Take a fresh look at your lifestyle.

Muscles harder than Kevlar: they create ultra-resistant and biocompatible muscle fiber from microbes

When we talk about ultra-resistant materials, the usual thing is to do it on synthetic and artificial components. But the fiber that concerns us today is biocompatible, which means that it will not cause problems in contact with the body.

Kevlar, a thin filament almost like a spider’s web but so resistant that it ended up being used to make bulletproof vests, is a great reference in the field of materials, mainly for its resistance and lightness. Now scientists from the St. Louis University School of Engineering in Washington have managed to produce muscle fiber as strong as kevlar.

No animals have been harmed in the process

In a recent paper published in the journal Nature, these researchers have used a new synthetic chemistry approach to polymerize proteins within specifically engineered microbes. That is, they have managed to make these microbes produce titin, one of the most important muscle proteins due to its large size.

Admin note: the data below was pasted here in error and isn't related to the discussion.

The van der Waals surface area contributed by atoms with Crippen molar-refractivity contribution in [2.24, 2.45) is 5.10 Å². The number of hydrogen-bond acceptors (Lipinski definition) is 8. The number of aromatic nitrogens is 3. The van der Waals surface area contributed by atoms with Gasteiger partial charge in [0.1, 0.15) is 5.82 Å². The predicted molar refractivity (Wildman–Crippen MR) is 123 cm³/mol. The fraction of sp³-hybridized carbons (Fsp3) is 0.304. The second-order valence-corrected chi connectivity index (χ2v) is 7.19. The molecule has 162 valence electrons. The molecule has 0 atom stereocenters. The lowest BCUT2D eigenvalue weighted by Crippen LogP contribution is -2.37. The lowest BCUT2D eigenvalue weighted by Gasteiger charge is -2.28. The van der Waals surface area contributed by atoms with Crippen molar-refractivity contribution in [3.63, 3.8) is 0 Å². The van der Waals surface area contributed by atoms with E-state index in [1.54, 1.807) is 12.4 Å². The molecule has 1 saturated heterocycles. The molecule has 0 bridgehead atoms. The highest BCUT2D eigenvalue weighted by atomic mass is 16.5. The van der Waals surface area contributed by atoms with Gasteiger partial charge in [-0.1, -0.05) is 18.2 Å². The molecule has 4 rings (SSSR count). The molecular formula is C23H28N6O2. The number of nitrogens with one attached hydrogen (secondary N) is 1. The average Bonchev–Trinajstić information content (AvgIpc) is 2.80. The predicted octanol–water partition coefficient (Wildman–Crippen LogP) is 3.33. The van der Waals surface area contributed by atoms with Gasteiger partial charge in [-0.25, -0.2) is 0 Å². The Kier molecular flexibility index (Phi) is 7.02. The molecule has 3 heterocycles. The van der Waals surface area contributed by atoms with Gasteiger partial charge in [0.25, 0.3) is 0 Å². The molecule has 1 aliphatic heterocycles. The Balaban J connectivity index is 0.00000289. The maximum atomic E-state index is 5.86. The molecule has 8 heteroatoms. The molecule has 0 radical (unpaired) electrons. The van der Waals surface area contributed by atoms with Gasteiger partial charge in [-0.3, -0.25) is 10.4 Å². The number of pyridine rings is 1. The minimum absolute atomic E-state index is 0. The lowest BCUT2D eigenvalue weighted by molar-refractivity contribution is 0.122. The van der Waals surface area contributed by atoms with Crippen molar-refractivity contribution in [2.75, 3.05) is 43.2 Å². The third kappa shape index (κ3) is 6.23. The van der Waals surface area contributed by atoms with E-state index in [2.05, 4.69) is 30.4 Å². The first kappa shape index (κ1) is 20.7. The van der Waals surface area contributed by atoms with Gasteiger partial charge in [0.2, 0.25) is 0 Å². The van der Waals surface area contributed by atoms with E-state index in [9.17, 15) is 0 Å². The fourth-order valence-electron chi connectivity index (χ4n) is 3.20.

“Its production can be cheap and scalable. It can allow many applications that people had previously thought of, but with natural muscle fibers ”Explains Fuzhong Zhang, a professor at the Department of Energy, Environmental Engineering and Chemistry.

The creation of biocompatible materials is a branch that is attracting many attention and this latest work is an interesting proposal to produce muscle fibers without the need to obtain them from any animal.

Zhangpolymericamyloidfibers
Zhangpolymericamyloidfibers

How have they also made this muscle tissue so hard? The answer is found in the original design. Initially, bacteria were designed together in smaller segments, within a high molecular weight molecule, with approximately 50 times the size of an average bacteria. By starting from a bacteria with a higher density, the result after producing the proteins was a more resistant fiber.

In the case of this research they produced a fiber with a diameter of around ten microns, roughly one-tenth the thickness of human hair, through a wet spinning process.

Robots may not look like robots in the future thanks to low-cost artificial muscles

It is easy to imagine through this work a possible muscle fiber armor, which we remember has a greater resistance than Kevlar. But the potential applications revolve best in the field of biomedicine. These fibers, by containing the same proteins as our muscles, would be biocompatible and could help produce materials for sutures or tissue engineering, with the advantage of being integrated into the organic material and being very resistant.

Vía | SciTechDaily